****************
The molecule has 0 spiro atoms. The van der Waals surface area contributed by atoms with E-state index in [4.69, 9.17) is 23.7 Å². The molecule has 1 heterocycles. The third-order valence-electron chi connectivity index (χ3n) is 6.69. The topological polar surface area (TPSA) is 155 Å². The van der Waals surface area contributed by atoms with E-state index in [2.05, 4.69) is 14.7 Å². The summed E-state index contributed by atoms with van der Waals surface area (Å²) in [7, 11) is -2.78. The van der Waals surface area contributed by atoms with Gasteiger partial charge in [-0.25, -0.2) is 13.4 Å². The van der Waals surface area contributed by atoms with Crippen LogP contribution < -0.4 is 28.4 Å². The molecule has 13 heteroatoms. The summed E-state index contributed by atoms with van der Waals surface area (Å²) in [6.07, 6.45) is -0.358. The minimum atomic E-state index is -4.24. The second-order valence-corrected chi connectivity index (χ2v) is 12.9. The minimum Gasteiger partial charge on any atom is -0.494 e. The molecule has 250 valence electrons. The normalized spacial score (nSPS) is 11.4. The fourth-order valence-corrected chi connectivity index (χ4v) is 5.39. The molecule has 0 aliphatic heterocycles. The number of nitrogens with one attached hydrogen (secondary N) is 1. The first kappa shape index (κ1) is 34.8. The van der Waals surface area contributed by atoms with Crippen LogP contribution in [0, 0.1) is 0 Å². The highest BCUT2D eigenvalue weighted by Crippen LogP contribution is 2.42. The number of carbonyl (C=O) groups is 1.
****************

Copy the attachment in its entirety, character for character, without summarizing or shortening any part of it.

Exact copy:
The molecule has 0 spiro atoms. The van der Waals surface area contributed by atoms with E-state index in [4.69, 9.17) is 23.7 Å². The molecule has 1 heterocycles. The third-order valence-electron chi connectivity index (χ3n) is 6.69. The topological polar surface area (TPSA) is 155 Å². The van der Waals surface area contributed by atoms with E-state index in [2.05, 4.69) is 14.7 Å². The summed E-state index contributed by atoms with van der Waals surface area (Å²) in [7, 11) is -2.78. The van der Waals surface area contributed by atoms with Gasteiger partial charge in [-0.25, -0.2) is 13.4 Å². The van der Waals surface area contributed by atoms with Crippen LogP contribution < -0.4 is 28.4 Å². The molecule has 13 heteroatoms. The summed E-state index contributed by atoms with van der Waals surface area (Å²) in [6.07, 6.45) is -0.358. The minimum atomic E-state index is -4.24. The second-order valence-corrected chi connectivity index (χ2v) is 12.9. The minimum Gasteiger partial charge on any atom is -0.494 e. The molecule has 250 valence electrons. The normalized spacial score (nSPS) is 11.4. The fourth-order valence-corrected chi connectivity index (χ4v) is 5.39. The molecule has 0 aliphatic heterocycles. The number of nitrogens with one attached hydrogen (secondary N) is 1. The first kappa shape index (κ1) is 34.8. The van der Waals surface area contributed by atoms with Crippen LogP contribution in [0, 0.1) is 0 Å². The highest BCUT2D eigenvalue weighted by Crippen LogP contribution is 2.42. The number of carbonyl (C=O) groups is 1.